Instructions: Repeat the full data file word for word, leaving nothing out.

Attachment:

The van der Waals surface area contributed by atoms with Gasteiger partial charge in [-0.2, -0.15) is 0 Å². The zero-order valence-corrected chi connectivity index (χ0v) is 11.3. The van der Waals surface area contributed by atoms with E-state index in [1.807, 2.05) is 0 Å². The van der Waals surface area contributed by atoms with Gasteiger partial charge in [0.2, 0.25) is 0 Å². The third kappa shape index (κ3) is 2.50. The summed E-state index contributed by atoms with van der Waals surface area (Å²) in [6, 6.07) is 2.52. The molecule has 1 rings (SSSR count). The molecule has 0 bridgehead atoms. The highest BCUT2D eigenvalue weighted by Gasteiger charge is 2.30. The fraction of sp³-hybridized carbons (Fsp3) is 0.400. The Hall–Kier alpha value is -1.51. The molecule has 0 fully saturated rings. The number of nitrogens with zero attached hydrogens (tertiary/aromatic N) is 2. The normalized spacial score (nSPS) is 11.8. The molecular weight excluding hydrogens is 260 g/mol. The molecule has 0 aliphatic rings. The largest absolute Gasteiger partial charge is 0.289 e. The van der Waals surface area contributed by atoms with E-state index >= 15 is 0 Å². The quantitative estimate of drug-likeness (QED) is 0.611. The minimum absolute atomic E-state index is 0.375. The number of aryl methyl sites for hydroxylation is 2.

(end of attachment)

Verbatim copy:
The van der Waals surface area contributed by atoms with Gasteiger partial charge in [-0.2, -0.15) is 0 Å². The zero-order valence-corrected chi connectivity index (χ0v) is 11.3. The van der Waals surface area contributed by atoms with E-state index in [1.807, 2.05) is 0 Å². The van der Waals surface area contributed by atoms with Gasteiger partial charge in [0.2, 0.25) is 0 Å². The third kappa shape index (κ3) is 2.50. The summed E-state index contributed by atoms with van der Waals surface area (Å²) in [6, 6.07) is 2.52. The molecule has 1 rings (SSSR count). The molecule has 0 bridgehead atoms. The highest BCUT2D eigenvalue weighted by Gasteiger charge is 2.30. The fraction of sp³-hybridized carbons (Fsp3) is 0.400. The Hall–Kier alpha value is -1.51. The molecule has 0 fully saturated rings. The number of nitrogens with zero attached hydrogens (tertiary/aromatic N) is 2. The normalized spacial score (nSPS) is 11.8. The molecular weight excluding hydrogens is 260 g/mol. The molecule has 0 aliphatic rings. The largest absolute Gasteiger partial charge is 0.289 e. The van der Waals surface area contributed by atoms with E-state index >= 15 is 0 Å². The quantitative estimate of drug-likeness (QED) is 0.611. The minimum absolute atomic E-state index is 0.375. The number of aryl methyl sites for hydroxylation is 2.